Moffitt and Murry contributions connected to “Biggest Gambling Ring Bust in SC”

NC House members Tim Moffit and Tom Murry received campaign contributions from two South Carolina men who have since been indicted on charges of illegal gambling and money laundering totalling $386 million.

The campaign committee of Tom Murry, NC House District 41, received a $2,000 check from J Michael Caldwell of South Carolina, listed as “President” of a company simply stated as “Gateway”, on 1/29/2013, one day before the North Carolina State House reconvened (after a 1/9/2013 organizational session). On the same day, 1/29/2013, the campaign committee of Tim Moffitt, NC House District 116, received a $2,000 check from Bobby Mosley of South Carolina, listed only as “Principal” with no employer notation. Caldwell is Mosley’s son-in-law and together they ran a gambling enterprise spanning multiple corporate entities and over 600 internet cafes in multiple states.

On 8/14/2013 an indictment was entered in federal court in South Carolina naming J Michael Caldwell, Bobby Mosley, Sr., Gateway Systems, LLC, Gateway Gaming, LLC, Frontier Software Systems, LLC and Frontier Gaming, Inc, as defendants on one count of conducting an illegal gambling business and one count of money laundering related to the alleged illegal gambling. It has been described as “the biggest gambling ring bust in South Carolina history.”

The indictment was unsealed in October 2013 when federal agents arrested Mosley and Caldwell and seized $84 million in assets related to a $242 million gambling count and a $144 million money laundering count. While the defendants initially pled “not guilty” the case dragged out as they sought a rare mediated resolution, as opposed to a plea agreement or trial. Over the course of the year some of the seized assets were returned, including a $1.3 million aircraft, and some of the travel restrictions relaxed. However, the settlement was rejected by the US Department of Justice and last week on 9/25/2014 an order was issued by Judge Bruce Howe Hendricks to continue the case into the next session of the South Carolina Federal District Court in December 2014 so that it can go to trial without interruption.

At the time of the Murry and Moffitt donations in 2013 these entities had a presence in North Carolina as Frontier North Carolina, LLC, a Delaware registered company. The company was represented by lobbyist Dean Plunkett and lobbyist filings listed company attorney Nichole Andrighetti as the Authorized Officer. Plunkett achieved notoriety in 2012 over a relationship with Thom Tillis’s policy advisor Amy Hobbs, who subsequently resigned with a generous severance payment.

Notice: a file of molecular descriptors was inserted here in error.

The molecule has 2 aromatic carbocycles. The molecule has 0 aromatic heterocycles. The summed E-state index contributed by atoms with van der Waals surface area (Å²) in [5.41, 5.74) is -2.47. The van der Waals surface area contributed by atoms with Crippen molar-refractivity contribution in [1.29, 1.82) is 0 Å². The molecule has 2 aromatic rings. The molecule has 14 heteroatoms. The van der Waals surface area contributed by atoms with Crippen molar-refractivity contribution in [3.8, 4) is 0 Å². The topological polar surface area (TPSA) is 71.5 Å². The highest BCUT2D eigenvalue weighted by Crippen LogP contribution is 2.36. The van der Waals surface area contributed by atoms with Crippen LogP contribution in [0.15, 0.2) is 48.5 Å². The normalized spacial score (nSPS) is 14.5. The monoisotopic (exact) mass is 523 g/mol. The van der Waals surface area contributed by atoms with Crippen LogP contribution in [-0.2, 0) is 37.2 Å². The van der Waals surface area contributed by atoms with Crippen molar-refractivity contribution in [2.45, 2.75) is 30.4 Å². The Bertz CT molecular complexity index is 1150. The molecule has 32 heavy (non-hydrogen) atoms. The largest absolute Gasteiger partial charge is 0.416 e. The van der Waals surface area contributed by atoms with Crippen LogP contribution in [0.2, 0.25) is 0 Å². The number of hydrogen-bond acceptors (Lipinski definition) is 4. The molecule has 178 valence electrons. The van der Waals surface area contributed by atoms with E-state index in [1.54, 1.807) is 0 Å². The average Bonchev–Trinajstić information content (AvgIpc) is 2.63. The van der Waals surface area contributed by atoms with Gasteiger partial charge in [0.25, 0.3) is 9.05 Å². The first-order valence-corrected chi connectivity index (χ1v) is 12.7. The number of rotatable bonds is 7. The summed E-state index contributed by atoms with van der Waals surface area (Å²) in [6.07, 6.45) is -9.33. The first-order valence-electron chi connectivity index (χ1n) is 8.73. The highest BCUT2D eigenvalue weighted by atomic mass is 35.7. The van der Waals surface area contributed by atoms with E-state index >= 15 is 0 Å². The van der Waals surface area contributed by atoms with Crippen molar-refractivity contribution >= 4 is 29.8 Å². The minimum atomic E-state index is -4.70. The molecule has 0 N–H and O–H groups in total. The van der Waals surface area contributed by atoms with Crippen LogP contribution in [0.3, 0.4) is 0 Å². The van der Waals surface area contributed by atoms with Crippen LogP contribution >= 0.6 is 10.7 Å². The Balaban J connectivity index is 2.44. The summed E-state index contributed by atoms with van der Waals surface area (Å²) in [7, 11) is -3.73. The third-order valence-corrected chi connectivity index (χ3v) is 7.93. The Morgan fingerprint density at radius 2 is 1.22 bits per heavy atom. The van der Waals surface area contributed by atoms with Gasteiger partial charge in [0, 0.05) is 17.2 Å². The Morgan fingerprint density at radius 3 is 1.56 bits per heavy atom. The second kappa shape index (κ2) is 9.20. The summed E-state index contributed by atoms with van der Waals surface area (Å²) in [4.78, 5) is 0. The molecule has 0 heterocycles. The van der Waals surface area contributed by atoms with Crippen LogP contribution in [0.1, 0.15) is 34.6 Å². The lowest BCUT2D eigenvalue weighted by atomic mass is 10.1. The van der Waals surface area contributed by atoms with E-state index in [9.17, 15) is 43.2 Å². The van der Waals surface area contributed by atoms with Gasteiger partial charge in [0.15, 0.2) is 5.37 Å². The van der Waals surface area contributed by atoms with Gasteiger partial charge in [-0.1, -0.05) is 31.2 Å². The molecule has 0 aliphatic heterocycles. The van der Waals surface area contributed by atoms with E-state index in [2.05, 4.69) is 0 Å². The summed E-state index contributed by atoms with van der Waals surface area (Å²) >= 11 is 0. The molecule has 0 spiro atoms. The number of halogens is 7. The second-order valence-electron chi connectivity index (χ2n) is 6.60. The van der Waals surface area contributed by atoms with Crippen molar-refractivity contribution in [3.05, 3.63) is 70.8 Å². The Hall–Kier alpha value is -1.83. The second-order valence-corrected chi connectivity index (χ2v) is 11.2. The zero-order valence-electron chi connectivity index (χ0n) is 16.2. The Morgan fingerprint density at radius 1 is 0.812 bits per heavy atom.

In 2012 Plunkett, as a lobbyist, represented another internet gambling concern which operated in North Carolina as Innovative Entertainment of North Carolina, Inc. The then parent entity was Arcola Systems of Minnesota, with a presence in Florida as Arcola Systems Florida. South Carolina based Andrighetti, previously Gateway outside counsel specializing in patents, served for a time as Arcola’s counsel in the southeast while Arcola and Frontier/Gateway attempted to merge their gambling interests in the region.

Arcola executive Brad Olah even moved to South Carolina to implement the plan. Andrighetti’s roles became a point of contention as the Arcola/Frontier deals soured, according to court documents. It is characteristic of the industry for corporate structures, entities, names, relationships, patents and software to be in a constant state of flux as they adjust to legislative restrictions. That state of flux provides hazards and opportunities. Resulting lawsuits in North Carolina and Florida in late 2012 floundered on lack of clarity on jurisdiction related to the states of residence of the members of various LLCs, as opposed to the registration of the LLCs themselves. The Florida case was dismissed while the North Carolina case was settled. In December 2012 the NC Supreme Court reinstated a ban on sweepstakes café gambling, with an effective date of 1/3/2013.

A search of campaign reports, electronic and paper, did not return records of contributions from Caldwell to any North Carolina legislator other than Murry, nor any contribution from Mosley to any North Carolina legislator other than Moffitt. Murry and Moffitt are seatmates on the House floor. Murry serves as a vice-chair of the Regulatory Reform Committee chaired by Moffitt. Moffit serves as a vice-chair of the Commerce and Job Development Committee chaired by Murry.

While Moffitt and Murry did sponsor an unsuccessful bill, HB 809, to allow roulette, blackjack, poker, craps, keno, and merchandise wheels of fortune at non-profit “casino nights” they did not sponsor legislation related to relaxing restrictions on internet cafes or online gambling. Any appetite for such legislation was effectively killed by Democracy NC’s revelations in March 2013 about the full extent of political donations by, and related to, embattled sweepstakes operator, Chase Burns, who gave more to General Assembly candidates in the 2012 cycle than any other individual donor.

The singularity, and timing, of the contributions to Murry from Caldwell and to Moffitt from Mosley on the same day in 2013, while not on the scale of those of Burns, would suggest some awareness of origins, rather than attribution to random generosity, or the luck of the draw.

 
Update: There is no indication from campaign finance reports filed since this article was posted that either Moffitt or Murry have returned or redirected the contributions.

 

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